Last day – let’s explore another island in the Hauraki Gulf. It was like yesterday when we sailed to Weiheke island but today we’re going to less urbanized island – Rangitoto. No food, no hotels – just tramping tracks. We climbed through lava fields to reach the summit and see the Auckland skyline in the distance. Nature is quite adaptive – many bush and trees along the way to give us shade from the burning the black ground sun. And the lava caves are cool to explore for the more flexible and tiny ones. Tired and dirty we returned to Auckland to catch the first flight of our returning home.

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We did a lot and saw a lot but we also started compiling a list for our next visit of Aotearoa – Cape Kidnappers, the Abel Tasman National Park, Te Papa museum in Wellington, Mt. Cook, swimming with dolphins in open waters, …

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the end of our journey through New Zealand

the end of our journey through New Zealand
The misty hazy view of central Auckland
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Not many can enter the lava cave…
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What would we do without the lovely Pohutukawa trees?

the end of our journey through New Zealand

the end of our journey through New Zealand

 

Hopefully we’ll be back soon to the endlessly enchanting and breathtaking country! Thank you, New Zealand!

 

Some statistics

Accommodation pie chart – Airbnb (15 nights)/hotels (3 nights)/hostels,motels (8 nights). Average price per night – 46 euro for a double room. Almost all of them included kitchen available , some of them offered breakfast. Everywhere we slept in our own room, most of the times toilets were shared.

Food : 2/3 of the lunches and dinners were out at cafes, restaurants, etc. the other 1/3 were prepared home or consumed in a picnic environment. Most of the the breakfasts  were cooked home or eaten on the way to somewhere. Tap water is drinkable almost everywhere and it actually tastes good. Artisan and farmers markets are affordable ways to taste the best the land of Aotearoa can produce.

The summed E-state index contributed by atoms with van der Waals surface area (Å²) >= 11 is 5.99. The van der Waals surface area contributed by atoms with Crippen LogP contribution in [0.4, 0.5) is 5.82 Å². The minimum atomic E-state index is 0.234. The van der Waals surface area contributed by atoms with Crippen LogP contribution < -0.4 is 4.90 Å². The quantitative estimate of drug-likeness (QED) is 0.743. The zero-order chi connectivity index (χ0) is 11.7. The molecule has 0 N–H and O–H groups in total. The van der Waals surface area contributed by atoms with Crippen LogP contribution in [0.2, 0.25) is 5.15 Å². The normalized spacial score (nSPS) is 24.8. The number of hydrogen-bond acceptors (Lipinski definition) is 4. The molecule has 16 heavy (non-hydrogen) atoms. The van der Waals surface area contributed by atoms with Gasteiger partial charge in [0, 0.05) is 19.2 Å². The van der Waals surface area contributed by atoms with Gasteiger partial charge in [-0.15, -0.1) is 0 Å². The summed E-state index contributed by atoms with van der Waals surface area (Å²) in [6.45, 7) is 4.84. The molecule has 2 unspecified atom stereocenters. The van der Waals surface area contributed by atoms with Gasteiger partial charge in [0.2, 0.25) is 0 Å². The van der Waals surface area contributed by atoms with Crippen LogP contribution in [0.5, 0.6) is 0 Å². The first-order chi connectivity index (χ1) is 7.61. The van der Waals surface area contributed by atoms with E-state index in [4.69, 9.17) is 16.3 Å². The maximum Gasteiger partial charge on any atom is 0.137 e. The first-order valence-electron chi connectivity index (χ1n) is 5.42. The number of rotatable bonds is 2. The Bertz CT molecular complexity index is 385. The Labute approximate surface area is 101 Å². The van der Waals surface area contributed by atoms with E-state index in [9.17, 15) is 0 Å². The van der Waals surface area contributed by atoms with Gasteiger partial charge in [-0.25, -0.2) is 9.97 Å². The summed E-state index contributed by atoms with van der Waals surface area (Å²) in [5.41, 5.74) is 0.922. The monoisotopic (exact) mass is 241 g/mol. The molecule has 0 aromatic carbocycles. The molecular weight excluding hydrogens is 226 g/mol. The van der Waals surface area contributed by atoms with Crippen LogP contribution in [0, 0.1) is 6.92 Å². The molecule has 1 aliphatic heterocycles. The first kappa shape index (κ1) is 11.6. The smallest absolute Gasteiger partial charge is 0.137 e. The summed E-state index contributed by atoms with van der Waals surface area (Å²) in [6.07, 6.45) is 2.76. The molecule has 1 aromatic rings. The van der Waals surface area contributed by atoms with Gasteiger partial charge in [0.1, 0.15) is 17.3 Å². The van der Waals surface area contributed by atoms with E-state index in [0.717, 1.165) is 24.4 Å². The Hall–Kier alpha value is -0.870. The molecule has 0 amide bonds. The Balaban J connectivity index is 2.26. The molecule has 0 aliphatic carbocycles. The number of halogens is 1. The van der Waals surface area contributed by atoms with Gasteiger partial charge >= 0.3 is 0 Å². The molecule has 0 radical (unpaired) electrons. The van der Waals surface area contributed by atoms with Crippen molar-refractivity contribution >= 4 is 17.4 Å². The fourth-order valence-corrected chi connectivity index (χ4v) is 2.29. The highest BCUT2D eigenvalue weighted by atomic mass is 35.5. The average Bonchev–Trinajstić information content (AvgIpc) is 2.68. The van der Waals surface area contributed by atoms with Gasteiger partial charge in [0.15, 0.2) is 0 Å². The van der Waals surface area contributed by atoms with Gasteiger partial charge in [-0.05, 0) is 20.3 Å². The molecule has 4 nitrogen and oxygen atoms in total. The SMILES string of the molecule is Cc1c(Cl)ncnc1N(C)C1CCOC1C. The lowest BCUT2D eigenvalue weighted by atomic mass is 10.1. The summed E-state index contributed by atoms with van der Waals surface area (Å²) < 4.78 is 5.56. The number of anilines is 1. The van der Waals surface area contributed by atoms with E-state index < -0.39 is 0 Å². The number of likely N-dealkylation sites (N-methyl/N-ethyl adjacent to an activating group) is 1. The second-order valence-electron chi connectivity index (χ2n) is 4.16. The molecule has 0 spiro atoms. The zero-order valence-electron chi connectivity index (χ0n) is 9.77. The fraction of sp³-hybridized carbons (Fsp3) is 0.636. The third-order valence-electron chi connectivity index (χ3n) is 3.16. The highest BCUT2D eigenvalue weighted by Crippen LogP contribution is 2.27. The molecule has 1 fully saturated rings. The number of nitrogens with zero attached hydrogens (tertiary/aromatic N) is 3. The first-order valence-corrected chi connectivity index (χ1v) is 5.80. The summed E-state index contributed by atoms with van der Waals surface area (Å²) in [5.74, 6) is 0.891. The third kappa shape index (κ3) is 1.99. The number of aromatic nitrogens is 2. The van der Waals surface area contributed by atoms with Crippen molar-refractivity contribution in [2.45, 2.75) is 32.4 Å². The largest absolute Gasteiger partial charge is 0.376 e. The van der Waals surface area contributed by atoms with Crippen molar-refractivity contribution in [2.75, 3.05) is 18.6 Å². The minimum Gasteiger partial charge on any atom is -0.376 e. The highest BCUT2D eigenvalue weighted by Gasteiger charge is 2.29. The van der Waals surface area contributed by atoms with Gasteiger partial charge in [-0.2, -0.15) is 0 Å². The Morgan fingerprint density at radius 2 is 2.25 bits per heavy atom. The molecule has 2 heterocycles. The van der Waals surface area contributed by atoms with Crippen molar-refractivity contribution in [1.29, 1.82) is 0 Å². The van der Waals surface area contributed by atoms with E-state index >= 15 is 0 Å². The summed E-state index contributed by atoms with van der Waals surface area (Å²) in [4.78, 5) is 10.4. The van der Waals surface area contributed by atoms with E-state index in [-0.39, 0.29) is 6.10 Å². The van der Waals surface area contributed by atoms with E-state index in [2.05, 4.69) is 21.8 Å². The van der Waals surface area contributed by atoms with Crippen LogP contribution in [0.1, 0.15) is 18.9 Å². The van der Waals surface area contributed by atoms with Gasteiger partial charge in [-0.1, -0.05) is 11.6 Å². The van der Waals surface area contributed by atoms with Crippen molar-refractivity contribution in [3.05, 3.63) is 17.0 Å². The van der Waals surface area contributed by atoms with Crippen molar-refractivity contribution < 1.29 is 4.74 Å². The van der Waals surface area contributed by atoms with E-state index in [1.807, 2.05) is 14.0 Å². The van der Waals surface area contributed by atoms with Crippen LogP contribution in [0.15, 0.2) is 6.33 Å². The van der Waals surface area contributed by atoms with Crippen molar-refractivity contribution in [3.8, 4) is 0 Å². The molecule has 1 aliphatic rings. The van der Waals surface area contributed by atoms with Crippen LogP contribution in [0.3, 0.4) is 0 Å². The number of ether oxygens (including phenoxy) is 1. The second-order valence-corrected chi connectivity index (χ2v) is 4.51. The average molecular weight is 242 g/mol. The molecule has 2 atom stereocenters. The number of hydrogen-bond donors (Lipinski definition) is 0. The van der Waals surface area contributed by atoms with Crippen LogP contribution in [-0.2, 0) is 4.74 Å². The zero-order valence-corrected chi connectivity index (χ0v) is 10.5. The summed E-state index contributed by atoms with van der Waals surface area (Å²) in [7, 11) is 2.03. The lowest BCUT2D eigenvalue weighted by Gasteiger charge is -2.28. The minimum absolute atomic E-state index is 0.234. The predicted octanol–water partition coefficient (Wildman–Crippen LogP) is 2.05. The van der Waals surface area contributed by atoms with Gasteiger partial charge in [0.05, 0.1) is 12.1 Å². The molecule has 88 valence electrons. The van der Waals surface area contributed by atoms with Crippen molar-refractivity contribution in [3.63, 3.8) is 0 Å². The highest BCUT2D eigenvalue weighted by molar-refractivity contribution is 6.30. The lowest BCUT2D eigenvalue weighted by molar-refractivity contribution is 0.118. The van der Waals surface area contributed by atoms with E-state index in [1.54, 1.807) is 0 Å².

Transport inland: mostly our Nissan Tiida(a.k.a. Jumpie), which we drove for 5541 km.We rented it from day 3 in Auckland to day 26 in Queenstown and the total cost including full insuarance and a gps was 1982 NZD including the Interislander ferry from North Island to South Island.

We used a ferry from South Island to Stewart Island and back, and a domestic flight from Queenstown to Auckland. Sailed many boats and ships for both sightseeing and transportation purposes and even spent a night on a boat.

Transport to NZ: a 900-euro flight (28h/35h return) from Istanbul to Auckland with two layovers in China.

Essential bookings – having in mind we were in the summer holiday season, we were happy that we had booked the ferry, accommodation on popular places, a whale watching trip, the Milford Sound cruise.

 

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4 Responses

  1. Stephania Tapela
    | Reply

    Next time take me with you, please.. unless you are going North to Siberia or the North pole, I can skip that 😀 Hawaii works for me.

    • Nace Sapundjiev
      | Reply

      Maybe Siberia is not that scary 🙂 you’ll never know unless you experience it 😉

  2. Global Brunch
    | Reply

    This post is giving me serious itchy feet and makes me want to return to New Zealand. It’s such a stunning country. I would love to actually do a vineyard tour over there. Back in 2009 I worked on the vineyards in Blenheim but I never had the chance to tour the vineyards as a guest.

    • Bistra Yakimova
      | Reply

      We’re seriously jealous about your experience in Blenheim! We met some of the friendliest people there, they even invited us for Christmas dinner! Everything about NZ is just amazing – the vineyards, the country, the people. We hope you can go back to Aotearoa and this time enjoy a full vineyards tour (and then recommend us the best places and get our feet itchy)!